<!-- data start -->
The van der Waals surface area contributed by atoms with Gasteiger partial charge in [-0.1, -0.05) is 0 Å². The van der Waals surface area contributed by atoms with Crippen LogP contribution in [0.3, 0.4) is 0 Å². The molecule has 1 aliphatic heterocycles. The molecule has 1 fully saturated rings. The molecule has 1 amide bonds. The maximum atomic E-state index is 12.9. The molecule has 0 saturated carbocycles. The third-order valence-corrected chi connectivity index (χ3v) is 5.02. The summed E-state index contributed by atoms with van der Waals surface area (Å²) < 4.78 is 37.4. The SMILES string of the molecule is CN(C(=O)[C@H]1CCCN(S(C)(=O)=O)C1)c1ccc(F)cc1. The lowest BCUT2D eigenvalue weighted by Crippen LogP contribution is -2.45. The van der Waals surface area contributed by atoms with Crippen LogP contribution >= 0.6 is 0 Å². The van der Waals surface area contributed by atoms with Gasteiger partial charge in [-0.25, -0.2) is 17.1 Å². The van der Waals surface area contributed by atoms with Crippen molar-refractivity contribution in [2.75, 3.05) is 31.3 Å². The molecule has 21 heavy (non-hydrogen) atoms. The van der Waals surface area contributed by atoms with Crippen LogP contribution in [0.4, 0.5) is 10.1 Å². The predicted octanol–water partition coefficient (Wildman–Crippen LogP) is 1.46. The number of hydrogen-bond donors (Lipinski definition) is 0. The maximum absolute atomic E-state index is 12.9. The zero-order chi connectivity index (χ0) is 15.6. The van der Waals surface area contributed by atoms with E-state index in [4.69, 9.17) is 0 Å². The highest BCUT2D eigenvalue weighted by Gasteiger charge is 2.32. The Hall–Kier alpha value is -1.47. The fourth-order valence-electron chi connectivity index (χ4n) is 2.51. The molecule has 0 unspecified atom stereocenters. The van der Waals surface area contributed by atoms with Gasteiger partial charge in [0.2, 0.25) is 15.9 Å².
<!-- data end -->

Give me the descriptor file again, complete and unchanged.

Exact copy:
The van der Waals surface area contributed by atoms with Gasteiger partial charge in [-0.1, -0.05) is 0 Å². The van der Waals surface area contributed by atoms with Crippen LogP contribution in [0.3, 0.4) is 0 Å². The molecule has 1 aliphatic heterocycles. The molecule has 1 fully saturated rings. The molecule has 1 amide bonds. The maximum atomic E-state index is 12.9. The molecule has 0 saturated carbocycles. The third-order valence-corrected chi connectivity index (χ3v) is 5.02. The summed E-state index contributed by atoms with van der Waals surface area (Å²) < 4.78 is 37.4. The SMILES string of the molecule is CN(C(=O)[C@H]1CCCN(S(C)(=O)=O)C1)c1ccc(F)cc1. The lowest BCUT2D eigenvalue weighted by Crippen LogP contribution is -2.45. The van der Waals surface area contributed by atoms with Crippen LogP contribution >= 0.6 is 0 Å². The van der Waals surface area contributed by atoms with Gasteiger partial charge in [-0.25, -0.2) is 17.1 Å². The van der Waals surface area contributed by atoms with Crippen molar-refractivity contribution in [2.75, 3.05) is 31.3 Å². The molecule has 21 heavy (non-hydrogen) atoms. The van der Waals surface area contributed by atoms with Crippen LogP contribution in [0.4, 0.5) is 10.1 Å². The predicted octanol–water partition coefficient (Wildman–Crippen LogP) is 1.46. The number of hydrogen-bond donors (Lipinski definition) is 0. The maximum absolute atomic E-state index is 12.9. The zero-order chi connectivity index (χ0) is 15.6. The van der Waals surface area contributed by atoms with E-state index in [4.69, 9.17) is 0 Å². The highest BCUT2D eigenvalue weighted by Gasteiger charge is 2.32. The Hall–Kier alpha value is -1.47. The fourth-order valence-electron chi connectivity index (χ4n) is 2.51. The molecule has 0 unspecified atom stereocenters. The van der Waals surface area contributed by atoms with Gasteiger partial charge in [0.2, 0.25) is 15.9 Å².